Thursday, February 26, 2015

The New Rental Housing Amendment Act

Changes to the rental housing environment have been proposed with the Rental Housing Amendment Act. Although at first glance, the proposed changes may not seem overly dramatic in nature, a closer study does reveal implications both for landlords and tenants. Any person that contravenes the Act can be held liable and face criminal charges, but landlords specifically are a focus of the proposed legislation.

To start with, tenants may now ask for written receipts for all payments made, which include dates, a description of the property to which they relate and details of the purpose for which payments were made eg. rental payments, arrears, deposits etc, as well as for which period the payments were made. This can help a tenant with proper recordkeeping of payments made and serve as proof against allegations of non-payment.

The landlord can also not unreasonably withhold consent for the subletting of the property. What is meant with “unreasonable” will have to be established by the Provincial Rental Housing Tribunal (“Tribunal”) or a court of law.

Landlords must also invest the deposits they receive from tenants in an interest bearing account at any financial institution, for which interest accrued may not be less than from a savings account. The tenant may also request the landlord during the period of the lease to provide him with written proof of the interest accrued on the deposit and the landlord must provide such proof. Granted, the investing of the deposit received from the tenant is not a new regulation - but the legislator intends making it tougher not to comply with as the landlord can face up to two years in jail or a fine if contravened.

In addition the responsibility now falls to the landlord to arrange for a joint inspection with the tenant at the termination of the lease on a date and time that suits both parties. Importantly, this is not a joint responsibility but a responsibility of the landlord. If not done by the landlord it is assumed that the property was returned in good order and the landlord cannot withhold the deposit for repairs or maintenance.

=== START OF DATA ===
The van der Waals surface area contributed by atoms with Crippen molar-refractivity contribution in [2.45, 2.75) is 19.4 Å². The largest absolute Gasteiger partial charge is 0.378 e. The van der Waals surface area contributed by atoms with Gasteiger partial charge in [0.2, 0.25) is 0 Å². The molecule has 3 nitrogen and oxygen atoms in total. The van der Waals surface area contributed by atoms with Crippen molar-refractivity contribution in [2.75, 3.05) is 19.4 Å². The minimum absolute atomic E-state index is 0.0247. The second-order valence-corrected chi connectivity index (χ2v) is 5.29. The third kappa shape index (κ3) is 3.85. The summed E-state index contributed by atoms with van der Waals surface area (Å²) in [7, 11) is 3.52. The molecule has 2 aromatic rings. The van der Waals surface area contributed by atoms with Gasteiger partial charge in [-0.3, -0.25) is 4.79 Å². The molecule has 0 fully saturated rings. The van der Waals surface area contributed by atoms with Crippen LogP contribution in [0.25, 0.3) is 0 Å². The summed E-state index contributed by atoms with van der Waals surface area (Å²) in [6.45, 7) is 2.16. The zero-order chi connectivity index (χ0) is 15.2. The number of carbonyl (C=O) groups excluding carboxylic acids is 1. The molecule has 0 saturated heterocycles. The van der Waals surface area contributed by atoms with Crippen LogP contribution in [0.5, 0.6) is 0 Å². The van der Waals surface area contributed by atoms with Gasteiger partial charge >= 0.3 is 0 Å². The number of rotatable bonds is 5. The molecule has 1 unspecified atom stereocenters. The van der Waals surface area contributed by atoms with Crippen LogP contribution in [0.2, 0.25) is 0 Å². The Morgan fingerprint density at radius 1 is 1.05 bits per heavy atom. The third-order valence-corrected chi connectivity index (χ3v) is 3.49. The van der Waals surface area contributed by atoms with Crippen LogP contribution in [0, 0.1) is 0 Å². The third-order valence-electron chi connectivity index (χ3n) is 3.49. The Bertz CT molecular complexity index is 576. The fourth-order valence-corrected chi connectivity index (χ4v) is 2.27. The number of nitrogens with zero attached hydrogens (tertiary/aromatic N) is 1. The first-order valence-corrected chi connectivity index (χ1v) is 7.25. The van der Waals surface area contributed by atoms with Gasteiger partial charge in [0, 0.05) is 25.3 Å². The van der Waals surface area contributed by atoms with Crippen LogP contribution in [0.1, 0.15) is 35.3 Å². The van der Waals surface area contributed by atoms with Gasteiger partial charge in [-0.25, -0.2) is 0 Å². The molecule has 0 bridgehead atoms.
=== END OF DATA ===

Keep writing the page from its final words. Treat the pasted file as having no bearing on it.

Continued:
Furthermore tenants must be provided with fit and suitable accommodation to live in. If a tenant’s health or safety is compromised, the landlord can be held liable. How onerous this right will be in reality only time will tell, and would in our view have to incorporate some measurement of reasonableness in any evaluation.

An interesting inclusion is the requirement that all lease agreements must now be in writing, and that the Minister of Human Settlements will create a standard lease agreement to be used in all official eleven languages. Making written lease agreements compulsory will make the evidence of lease terms easier and help protect tenants against unscrupulous landlords, and landlords in turn against tenants that refuse to pay rent claiming no agreement exists. That said, formalising a written contract for something as basic as a R500 rental for a few months could be excessive. Other questions arise, such as what happens if the lease is not in writing – is it void from the beginning or voidable? Can parties sign different language versions of the rental agreement, and what will happen if there is a discrepancy in interpretation? These scenarios will have to be addressed to avoid more rather than less confusion.

Despite certain question marks regarding the practicalities of the proposed amendments, the intent of the legislature is positive in seeking to reduce uncertainty and abuse in the rental environment. Once implemented landlords in particular, given the criminalisation of transgressions, will need to review their current rental processes and agreements and ensure compliance with the new amendments.

Are you liable for historical arrear property rates on your property?

Who is responsible for historical arrear property rates and taxes on your property? The good news is that the person who owned the property at the time the debt was incurred is liable. But did you know that a municipality can in some instances cause your property to be sold in execution for debts being owed by a previous owner?